ONE of the Tyne Valley's high schools has welcomed back pupils with a new, multi-million pound improvement project.

Northumberland County Council have spent more than £4m renovating main buildings at Haydon Bridge High School, including improvements at its vocational and sports centre and the addition of a multi-use games area.

It continues a change in fortunes for the school, which was almost closed several years ago due to poor Ofsted performance and low student numbers.

However, after a consultation found that parents wanted the school to remain open, it was saved from closure - and has now been rewarded with the highest number of Year 7 students being welcomed back for the 2020/21 school year.

Cath McEvoy-Carr, Executive Director of Adult and Children’s Services said: “We have been absolutely blown away by the transformation this school has had.

"To think only just a few years ago this was a school being considered for closure, and we were able to step in and change that, giving it the investment it needed to bring it back up to standard is amazing.

“It now offers students everything they need to learn, the opportunities to grow and the facilities to take part in almost anything they set their minds to.”

The changes made the school one of just seven locations able to offer some of Northumberland's Learning and Skills Courses.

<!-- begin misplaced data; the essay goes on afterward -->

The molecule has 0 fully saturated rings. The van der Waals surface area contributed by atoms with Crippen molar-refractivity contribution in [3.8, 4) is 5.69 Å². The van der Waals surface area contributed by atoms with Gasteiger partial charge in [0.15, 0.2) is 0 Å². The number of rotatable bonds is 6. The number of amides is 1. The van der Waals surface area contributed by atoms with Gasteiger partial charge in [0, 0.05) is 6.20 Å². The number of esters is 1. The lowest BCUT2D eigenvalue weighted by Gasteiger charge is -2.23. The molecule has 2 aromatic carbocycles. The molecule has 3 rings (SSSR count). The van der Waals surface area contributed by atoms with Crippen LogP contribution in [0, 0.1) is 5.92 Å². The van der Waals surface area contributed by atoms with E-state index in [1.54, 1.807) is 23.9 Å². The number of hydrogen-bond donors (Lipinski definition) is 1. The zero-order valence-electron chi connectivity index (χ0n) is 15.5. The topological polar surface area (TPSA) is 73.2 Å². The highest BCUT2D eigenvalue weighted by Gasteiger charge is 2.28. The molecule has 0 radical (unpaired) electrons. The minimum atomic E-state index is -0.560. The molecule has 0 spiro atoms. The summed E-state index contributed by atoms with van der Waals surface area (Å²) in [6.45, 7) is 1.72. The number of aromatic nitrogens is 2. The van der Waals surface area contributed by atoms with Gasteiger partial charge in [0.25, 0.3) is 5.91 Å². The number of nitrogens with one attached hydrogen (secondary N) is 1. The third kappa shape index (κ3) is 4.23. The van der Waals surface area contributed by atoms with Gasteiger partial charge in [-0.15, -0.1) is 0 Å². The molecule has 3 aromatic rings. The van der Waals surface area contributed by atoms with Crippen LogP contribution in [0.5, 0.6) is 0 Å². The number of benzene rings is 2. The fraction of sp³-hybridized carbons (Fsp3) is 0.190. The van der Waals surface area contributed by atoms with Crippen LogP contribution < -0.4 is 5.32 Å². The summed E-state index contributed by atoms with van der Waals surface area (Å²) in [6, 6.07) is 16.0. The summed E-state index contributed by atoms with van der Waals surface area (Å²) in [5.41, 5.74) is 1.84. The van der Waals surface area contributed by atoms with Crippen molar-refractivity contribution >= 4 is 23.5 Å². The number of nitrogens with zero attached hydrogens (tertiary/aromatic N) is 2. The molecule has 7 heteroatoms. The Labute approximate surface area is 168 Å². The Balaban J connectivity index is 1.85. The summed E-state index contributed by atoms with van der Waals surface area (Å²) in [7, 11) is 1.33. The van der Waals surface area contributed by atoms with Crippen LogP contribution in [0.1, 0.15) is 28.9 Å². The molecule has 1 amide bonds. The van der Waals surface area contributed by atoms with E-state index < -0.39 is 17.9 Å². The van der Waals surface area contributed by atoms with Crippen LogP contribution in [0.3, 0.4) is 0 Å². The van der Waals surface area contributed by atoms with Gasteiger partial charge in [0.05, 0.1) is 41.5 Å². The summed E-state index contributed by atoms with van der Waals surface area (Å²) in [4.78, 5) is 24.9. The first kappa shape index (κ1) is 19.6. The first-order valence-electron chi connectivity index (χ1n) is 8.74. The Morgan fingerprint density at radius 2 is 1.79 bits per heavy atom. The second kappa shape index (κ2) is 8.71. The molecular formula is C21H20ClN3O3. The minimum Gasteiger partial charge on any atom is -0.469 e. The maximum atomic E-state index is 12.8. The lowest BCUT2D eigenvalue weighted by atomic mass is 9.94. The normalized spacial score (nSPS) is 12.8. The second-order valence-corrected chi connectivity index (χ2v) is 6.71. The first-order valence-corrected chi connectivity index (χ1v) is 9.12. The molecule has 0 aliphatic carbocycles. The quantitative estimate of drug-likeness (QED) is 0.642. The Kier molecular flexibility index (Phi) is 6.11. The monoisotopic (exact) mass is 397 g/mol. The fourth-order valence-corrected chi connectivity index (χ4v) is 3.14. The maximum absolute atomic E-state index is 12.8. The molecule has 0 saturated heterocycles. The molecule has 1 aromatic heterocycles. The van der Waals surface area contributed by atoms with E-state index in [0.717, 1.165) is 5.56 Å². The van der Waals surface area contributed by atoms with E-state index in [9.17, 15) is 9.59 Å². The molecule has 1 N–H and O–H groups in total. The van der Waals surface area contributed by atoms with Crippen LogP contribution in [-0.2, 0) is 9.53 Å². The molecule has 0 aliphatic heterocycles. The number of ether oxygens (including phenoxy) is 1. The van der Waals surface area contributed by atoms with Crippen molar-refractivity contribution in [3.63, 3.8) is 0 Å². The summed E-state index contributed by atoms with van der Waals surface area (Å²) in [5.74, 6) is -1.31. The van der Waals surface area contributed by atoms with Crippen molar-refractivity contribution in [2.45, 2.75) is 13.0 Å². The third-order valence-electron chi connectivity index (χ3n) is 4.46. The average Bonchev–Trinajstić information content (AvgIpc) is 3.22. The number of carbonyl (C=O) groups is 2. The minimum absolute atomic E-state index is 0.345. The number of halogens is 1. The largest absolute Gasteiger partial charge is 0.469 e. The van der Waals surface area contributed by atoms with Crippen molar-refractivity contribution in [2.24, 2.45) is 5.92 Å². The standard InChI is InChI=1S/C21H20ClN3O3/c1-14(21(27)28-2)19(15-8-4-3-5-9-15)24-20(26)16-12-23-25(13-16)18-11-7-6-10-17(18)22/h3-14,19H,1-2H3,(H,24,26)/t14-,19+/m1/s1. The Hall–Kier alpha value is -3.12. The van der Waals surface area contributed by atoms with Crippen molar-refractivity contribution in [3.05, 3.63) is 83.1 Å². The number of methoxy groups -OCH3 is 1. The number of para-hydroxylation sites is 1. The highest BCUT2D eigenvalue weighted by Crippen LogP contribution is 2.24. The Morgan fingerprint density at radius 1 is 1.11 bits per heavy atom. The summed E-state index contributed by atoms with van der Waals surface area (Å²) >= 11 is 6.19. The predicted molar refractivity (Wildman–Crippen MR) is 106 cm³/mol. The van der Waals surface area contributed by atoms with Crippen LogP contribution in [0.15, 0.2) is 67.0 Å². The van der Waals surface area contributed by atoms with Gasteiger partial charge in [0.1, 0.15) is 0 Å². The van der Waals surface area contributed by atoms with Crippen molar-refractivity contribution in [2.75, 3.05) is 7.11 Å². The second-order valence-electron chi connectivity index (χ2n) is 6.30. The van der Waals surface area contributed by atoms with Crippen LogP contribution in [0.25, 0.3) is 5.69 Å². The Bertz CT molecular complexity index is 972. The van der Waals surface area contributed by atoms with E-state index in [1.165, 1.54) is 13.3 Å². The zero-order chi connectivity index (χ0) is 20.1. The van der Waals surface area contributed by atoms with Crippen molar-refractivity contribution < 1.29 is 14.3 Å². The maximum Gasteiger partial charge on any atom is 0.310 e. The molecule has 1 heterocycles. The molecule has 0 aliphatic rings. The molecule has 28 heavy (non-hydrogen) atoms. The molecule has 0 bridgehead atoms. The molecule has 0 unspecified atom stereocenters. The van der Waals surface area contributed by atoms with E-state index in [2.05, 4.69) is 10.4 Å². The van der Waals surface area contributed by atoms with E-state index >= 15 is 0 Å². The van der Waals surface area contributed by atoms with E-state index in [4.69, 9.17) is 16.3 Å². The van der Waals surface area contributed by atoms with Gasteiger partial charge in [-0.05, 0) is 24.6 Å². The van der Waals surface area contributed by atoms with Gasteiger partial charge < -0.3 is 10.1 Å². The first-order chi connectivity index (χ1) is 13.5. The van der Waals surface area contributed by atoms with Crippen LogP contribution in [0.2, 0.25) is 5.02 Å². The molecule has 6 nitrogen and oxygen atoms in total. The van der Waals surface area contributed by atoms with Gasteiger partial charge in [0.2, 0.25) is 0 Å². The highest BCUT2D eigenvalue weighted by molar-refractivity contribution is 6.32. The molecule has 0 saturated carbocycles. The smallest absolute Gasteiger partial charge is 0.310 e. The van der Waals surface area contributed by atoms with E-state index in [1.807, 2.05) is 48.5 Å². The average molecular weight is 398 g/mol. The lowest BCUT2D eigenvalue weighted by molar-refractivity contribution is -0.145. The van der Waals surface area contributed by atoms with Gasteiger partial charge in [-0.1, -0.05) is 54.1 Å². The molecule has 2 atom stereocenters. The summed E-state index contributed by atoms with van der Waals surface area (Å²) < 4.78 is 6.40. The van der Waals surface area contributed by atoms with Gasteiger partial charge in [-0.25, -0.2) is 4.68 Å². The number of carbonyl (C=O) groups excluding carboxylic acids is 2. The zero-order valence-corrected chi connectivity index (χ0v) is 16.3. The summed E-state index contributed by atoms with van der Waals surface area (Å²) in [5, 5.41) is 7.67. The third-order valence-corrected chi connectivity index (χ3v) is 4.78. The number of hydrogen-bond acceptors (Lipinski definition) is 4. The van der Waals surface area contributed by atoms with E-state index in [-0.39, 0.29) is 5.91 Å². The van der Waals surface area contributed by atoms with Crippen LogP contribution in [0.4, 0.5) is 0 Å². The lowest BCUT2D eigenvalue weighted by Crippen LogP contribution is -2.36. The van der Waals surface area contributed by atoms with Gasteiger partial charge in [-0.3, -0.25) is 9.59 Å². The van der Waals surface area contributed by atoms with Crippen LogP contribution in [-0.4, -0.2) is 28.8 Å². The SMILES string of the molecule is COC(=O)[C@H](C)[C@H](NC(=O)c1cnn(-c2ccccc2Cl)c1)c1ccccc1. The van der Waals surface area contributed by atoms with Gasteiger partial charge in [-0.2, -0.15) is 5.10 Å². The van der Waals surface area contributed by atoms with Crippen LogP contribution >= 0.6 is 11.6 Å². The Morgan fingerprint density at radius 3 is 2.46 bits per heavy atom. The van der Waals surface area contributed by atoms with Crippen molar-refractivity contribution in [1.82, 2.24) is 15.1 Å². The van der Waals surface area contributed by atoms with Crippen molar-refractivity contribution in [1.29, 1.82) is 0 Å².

The learning and skills service has taken an agile approach to their portfolio of courses, opening opportunities for young people to access full-time courses at seven of their ten campuses across the county.

Courses are available to suit all interests, whether those interests are in business or digital skills, the beauty industry, caring for others or professional cookery - the range of courses across a number of campuses to develop new skills or gain experience in a trade.

With career-focused learning ranging from construction to digital skills, as well as hairdressing and health and social care to name just a few; young people can gain skills for life and work, as well as the confidence to succeed.

There are campuses offering school leavers’ courses in Alnwick, Berwick, Blyth, Cramlington, Haydon Bridge, Hexham and Prudhoe, keeping learning local and for all to be able to access high level learning opportunities.

Haydon Bridge's headteacher Darren Glover said he was delighted with the change that brought "top of the range" facilities for students.

Mr Glover was appointed as headteacher just before Bright Tribe's failed attempt to take over the school - but since then, he has overseen improvements at the school, which was long plagued by poor Ofsted reports, but has recently shown signs of recovery.

Along with deputy head Helen Jackson, Mr Glover worked hard to keep the school open during lockdown, keeping the school open for children of key workers and vulnerable students almost singlehandedly.

It meant other staff were able to teach entirely from home, as opposed to teaching on a rota basis like most other schools.

This was despite the fact the school's problems were compounded by the enormous catchment area of the school - the largest of any high school in England.

Their hard work saw them nominated for the Hexham Courants Bouquet of the Week award in August, after they were nominated by staff member Elizabeth Hicks.

Speaking at the time, she said: "They went over and above what was required of them, for the students, their parents, the key workers and the staff.

"Teaching remotely to students scattered over 700 square miles has demanded an enormous outlay of time and energy to keep the school community connected. These two freed up staff to be able to do that."